The Iowa Hawkeyes know who they are, stay the course and certainly have had some big success doing things the way Kirk Ferentz demands. However, the college football recruiting landscape is changing and it appears the Hawkeyes have a problem with that.
At least that is one way to take what new offensive coordinator Brian Ferentz had to say in a radio interview yesterday. He spoke on the ‘Hawk Central’ program at Des Moines station KXNO 1460 and had a lot to say about “recruiting rivals” on the trail in today’s landscape.
The younger Ferentz’s biggest concern appears to be that schools like Iowa State, Minnesota and Nebraska are throwing out offers like candy.
“What has sped things up (in recruiting) in our state, especially, is the guys in Ames and then the new guys in Minneapolis seem to have no problem really throwing early things out,” Ferentz, 34, said, referring to scholarship offers. “And what I’ve learned – certainly about the guys in Ames, and I think we’ll find this about the guys in Minneapolis — what does an offer really mean? I can tell you this much: If the University of Iowa offers you a scholarship and you commit to us, we intend to sign you.”
There certainly is some truth to that, but it also plays a lot in to very different strategies and situations.
As Alex Halsted pointed out on Twitter, geographical need and program strength play a key role in how recruiting goes.
These were the Top-11 total offers in 2017 from Power 5s. You can argue that at least five are simply needed from a geographical standpoint. pic.twitter.com/tUQzYgFirF
— Alex Halsted (@AlexHalsted) May 4, 2017
Here’s a look at how the 2017 recruiting cycle broke down inside the Big Ten:
Some have asked, so here are last year's totals. Half of the Big Ten offered more than 250 kids in last year's recruiting cycle. pic.twitter.com/mhzl43aSda
— Alex Halsted (@AlexHalsted) May 4, 2017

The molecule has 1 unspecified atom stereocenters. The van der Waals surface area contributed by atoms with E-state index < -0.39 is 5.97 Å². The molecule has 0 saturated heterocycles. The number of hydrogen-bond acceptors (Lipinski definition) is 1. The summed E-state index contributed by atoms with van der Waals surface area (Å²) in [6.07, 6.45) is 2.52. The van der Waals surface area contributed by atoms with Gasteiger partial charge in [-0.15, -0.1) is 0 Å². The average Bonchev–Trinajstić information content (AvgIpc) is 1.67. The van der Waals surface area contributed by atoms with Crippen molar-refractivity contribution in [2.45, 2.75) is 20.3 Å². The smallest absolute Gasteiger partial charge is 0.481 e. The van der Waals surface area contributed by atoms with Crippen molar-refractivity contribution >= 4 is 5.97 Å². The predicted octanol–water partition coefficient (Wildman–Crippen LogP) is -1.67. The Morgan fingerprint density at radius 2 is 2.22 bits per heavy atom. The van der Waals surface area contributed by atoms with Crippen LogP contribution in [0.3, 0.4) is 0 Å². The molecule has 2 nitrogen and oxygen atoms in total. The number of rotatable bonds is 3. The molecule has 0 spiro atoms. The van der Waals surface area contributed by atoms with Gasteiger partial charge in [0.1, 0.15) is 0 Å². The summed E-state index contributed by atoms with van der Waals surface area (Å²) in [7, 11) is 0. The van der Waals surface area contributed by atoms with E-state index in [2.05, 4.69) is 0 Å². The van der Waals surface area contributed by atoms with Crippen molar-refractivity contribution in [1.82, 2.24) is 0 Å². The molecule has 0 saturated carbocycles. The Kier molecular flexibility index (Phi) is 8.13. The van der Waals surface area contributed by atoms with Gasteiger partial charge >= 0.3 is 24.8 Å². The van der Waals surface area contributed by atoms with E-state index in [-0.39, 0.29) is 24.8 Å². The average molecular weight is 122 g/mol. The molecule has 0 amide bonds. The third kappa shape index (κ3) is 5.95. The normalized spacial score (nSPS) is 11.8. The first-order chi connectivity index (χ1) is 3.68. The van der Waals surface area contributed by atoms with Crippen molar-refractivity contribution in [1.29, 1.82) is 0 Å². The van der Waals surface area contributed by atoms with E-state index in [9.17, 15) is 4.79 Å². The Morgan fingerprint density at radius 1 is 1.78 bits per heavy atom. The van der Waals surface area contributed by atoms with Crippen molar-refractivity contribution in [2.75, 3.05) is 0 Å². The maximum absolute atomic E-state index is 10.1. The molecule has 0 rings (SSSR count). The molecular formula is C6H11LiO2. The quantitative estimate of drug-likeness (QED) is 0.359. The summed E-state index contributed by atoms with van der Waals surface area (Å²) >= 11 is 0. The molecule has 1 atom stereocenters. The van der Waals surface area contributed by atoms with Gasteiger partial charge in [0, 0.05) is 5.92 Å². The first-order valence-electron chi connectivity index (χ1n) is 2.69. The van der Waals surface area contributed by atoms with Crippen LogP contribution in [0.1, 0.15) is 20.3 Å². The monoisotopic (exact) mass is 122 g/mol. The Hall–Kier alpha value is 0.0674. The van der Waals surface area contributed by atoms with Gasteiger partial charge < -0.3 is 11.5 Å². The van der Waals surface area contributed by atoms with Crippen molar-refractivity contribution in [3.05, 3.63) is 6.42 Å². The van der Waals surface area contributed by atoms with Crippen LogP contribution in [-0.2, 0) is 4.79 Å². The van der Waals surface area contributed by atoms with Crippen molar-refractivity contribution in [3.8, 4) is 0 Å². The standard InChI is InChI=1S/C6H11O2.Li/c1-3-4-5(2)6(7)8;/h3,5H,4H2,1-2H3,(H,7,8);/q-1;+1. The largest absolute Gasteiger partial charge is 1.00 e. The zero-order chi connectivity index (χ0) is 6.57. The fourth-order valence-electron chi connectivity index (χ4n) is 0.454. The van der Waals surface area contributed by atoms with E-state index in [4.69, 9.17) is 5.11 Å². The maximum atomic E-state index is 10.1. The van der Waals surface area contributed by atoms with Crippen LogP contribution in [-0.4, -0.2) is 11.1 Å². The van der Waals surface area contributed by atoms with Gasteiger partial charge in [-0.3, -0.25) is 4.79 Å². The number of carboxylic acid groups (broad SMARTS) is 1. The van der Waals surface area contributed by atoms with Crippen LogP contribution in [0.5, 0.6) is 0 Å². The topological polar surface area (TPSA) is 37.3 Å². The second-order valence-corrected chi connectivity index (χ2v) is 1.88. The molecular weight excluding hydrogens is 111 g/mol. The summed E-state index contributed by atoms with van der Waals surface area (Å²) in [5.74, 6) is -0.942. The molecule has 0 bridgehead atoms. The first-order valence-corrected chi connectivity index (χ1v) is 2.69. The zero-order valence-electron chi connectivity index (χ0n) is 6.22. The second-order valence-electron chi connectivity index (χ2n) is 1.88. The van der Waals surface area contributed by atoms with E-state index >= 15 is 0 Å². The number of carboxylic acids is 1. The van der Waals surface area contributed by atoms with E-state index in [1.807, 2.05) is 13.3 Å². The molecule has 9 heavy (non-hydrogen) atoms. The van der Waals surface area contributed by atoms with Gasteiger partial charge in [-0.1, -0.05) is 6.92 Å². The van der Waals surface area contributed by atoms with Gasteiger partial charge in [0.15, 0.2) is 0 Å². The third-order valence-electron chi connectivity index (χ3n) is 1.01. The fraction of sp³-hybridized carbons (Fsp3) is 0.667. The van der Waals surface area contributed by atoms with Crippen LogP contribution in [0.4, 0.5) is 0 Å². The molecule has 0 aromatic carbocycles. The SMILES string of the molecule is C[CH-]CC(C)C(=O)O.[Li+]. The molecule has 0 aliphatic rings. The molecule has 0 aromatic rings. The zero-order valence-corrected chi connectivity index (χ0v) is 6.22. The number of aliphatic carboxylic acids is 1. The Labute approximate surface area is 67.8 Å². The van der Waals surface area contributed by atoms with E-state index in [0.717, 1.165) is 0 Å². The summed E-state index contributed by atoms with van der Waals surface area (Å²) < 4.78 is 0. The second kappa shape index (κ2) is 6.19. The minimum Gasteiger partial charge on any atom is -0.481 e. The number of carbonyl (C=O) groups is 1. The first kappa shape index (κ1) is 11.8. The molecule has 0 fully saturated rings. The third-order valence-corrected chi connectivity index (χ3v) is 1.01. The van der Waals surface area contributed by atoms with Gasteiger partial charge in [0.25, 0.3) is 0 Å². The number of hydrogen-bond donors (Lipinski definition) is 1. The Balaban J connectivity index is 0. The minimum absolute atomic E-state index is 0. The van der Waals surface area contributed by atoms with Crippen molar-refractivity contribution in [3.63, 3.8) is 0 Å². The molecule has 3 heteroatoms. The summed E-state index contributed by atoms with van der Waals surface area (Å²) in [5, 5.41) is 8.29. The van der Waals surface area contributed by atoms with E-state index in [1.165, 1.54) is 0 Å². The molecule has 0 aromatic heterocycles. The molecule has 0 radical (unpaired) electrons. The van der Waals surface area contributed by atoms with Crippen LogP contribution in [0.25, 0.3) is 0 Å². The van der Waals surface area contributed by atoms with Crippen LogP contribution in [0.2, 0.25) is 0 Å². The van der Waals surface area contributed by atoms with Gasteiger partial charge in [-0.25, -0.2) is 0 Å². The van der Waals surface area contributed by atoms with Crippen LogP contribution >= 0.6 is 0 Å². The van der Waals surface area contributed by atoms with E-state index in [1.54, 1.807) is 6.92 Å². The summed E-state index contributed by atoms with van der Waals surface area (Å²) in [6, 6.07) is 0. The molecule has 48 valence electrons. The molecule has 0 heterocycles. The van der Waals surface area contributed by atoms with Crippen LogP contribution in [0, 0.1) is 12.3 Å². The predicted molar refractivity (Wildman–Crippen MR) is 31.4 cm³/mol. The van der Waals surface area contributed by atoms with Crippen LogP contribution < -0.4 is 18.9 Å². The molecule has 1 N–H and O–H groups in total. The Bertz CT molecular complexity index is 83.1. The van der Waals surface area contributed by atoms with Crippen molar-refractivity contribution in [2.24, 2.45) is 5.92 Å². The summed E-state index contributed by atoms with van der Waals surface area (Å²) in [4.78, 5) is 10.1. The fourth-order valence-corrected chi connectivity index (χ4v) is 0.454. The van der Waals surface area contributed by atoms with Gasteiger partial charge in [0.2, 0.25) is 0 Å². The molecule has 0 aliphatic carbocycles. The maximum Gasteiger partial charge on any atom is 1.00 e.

It is pretty clear that Iowa doesn’t like handing out offers like candy, so Ferentz is truthful about that. But, that doesn’t mean he’s right about the “tactics” others are using either.
Iowa State and Nebraska have a much wider national footprint in their recruiting efforts and they have to. They Cyclones play in a conference dominated by teams in Texas and Oklahoma. They also are second in their own state usually when it comes to the top talent in Iowa. Therefore, recruiting in Texas and nationally simply makes sense for the Cyclones and Matt Campbell.
Offering kids from far away reaches and building relationships with them early seems to be the strategy at work for the Cyclones and Huskers — and for the latter that seems to be working in a big way as of late.
After all, Nebraska is the No. 11 class going currently according to 247Sports. The Huskers are pulling in some of the better talent from the West Coast as we speak in the 2018 recruiting cycle.
That’s the point for the Huskers though, they have to be early and in the mix from the beginning with these kids. Otherwise, Nebraska will find itself doing what got Bo Pelini in trouble — picking up what is left over instead of playing with the big boys.
That is very much unlike Iowa who tends to slow play and trust long evaluation periods.
As for the Cyclones, they haven’t been afraid to step up the recruiting game earlier in the process with in-state kids. It’s all part of their strategy to know what they have at home and begin to branch out from there. Matt Campbell needs to establish a better foothold in the state, and it seems as if the earlier process Campbell is willing to go through has rattled the Hawkeyes assistants.